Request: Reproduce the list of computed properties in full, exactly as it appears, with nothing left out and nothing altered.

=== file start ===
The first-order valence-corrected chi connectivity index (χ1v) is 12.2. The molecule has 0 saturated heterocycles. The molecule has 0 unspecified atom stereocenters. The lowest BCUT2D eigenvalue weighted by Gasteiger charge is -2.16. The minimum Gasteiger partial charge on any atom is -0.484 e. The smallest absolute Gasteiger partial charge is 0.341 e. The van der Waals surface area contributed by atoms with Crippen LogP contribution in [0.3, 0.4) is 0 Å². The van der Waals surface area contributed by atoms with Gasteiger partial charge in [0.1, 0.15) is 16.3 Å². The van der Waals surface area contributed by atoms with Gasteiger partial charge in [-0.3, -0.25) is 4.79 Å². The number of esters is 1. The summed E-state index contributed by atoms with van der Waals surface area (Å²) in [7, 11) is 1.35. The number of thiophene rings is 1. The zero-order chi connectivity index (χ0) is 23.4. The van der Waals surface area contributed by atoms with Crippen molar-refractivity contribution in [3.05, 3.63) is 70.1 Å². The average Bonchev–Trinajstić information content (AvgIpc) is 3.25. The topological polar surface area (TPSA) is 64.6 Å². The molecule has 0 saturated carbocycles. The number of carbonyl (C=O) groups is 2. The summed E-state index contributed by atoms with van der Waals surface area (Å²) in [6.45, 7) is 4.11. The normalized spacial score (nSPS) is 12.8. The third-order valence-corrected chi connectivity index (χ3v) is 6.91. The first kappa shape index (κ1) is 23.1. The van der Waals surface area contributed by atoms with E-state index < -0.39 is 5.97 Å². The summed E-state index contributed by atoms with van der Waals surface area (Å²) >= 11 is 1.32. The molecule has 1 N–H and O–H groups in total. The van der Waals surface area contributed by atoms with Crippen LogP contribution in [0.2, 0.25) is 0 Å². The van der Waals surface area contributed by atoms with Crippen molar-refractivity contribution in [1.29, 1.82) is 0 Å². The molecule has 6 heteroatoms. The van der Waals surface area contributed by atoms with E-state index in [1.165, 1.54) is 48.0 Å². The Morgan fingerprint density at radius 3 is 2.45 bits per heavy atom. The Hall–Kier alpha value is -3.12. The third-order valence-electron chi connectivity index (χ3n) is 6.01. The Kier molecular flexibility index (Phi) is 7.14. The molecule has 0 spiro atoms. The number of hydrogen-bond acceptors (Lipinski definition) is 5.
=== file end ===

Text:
The first-order valence-corrected chi connectivity index (χ1v) is 12.2. The molecule has 0 saturated heterocycles. The molecule has 0 unspecified atom stereocenters. The lowest BCUT2D eigenvalue weighted by Gasteiger charge is -2.16. The minimum Gasteiger partial charge on any atom is -0.484 e. The smallest absolute Gasteiger partial charge is 0.341 e. The van der Waals surface area contributed by atoms with Crippen LogP contribution in [0.3, 0.4) is 0 Å². The van der Waals surface area contributed by atoms with Gasteiger partial charge in [0.1, 0.15) is 16.3 Å². The van der Waals surface area contributed by atoms with Gasteiger partial charge in [-0.3, -0.25) is 4.79 Å². The number of esters is 1. The summed E-state index contributed by atoms with van der Waals surface area (Å²) in [7, 11) is 1.35. The number of thiophene rings is 1. The zero-order chi connectivity index (χ0) is 23.4. The van der Waals surface area contributed by atoms with Crippen molar-refractivity contribution in [3.05, 3.63) is 70.1 Å². The average Bonchev–Trinajstić information content (AvgIpc) is 3.25. The topological polar surface area (TPSA) is 64.6 Å². The molecule has 0 saturated carbocycles. The number of carbonyl (C=O) groups is 2. The summed E-state index contributed by atoms with van der Waals surface area (Å²) in [6.45, 7) is 4.11. The normalized spacial score (nSPS) is 12.8. The third-order valence-corrected chi connectivity index (χ3v) is 6.91. The first kappa shape index (κ1) is 23.1. The van der Waals surface area contributed by atoms with E-state index < -0.39 is 5.97 Å². The summed E-state index contributed by atoms with van der Waals surface area (Å²) >= 11 is 1.32. The molecule has 1 N–H and O–H groups in total. The van der Waals surface area contributed by atoms with Crippen LogP contribution in [0.2, 0.25) is 0 Å². The van der Waals surface area contributed by atoms with Crippen molar-refractivity contribution in [1.29, 1.82) is 0 Å². The molecule has 6 heteroatoms. The van der Waals surface area contributed by atoms with E-state index in [1.165, 1.54) is 48.0 Å². The Morgan fingerprint density at radius 3 is 2.45 bits per heavy atom. The Hall–Kier alpha value is -3.12. The third-order valence-electron chi connectivity index (χ3n) is 6.01. The Kier molecular flexibility index (Phi) is 7.14. The molecule has 0 spiro atoms. The number of hydrogen-bond acceptors (Lipinski definition) is 5.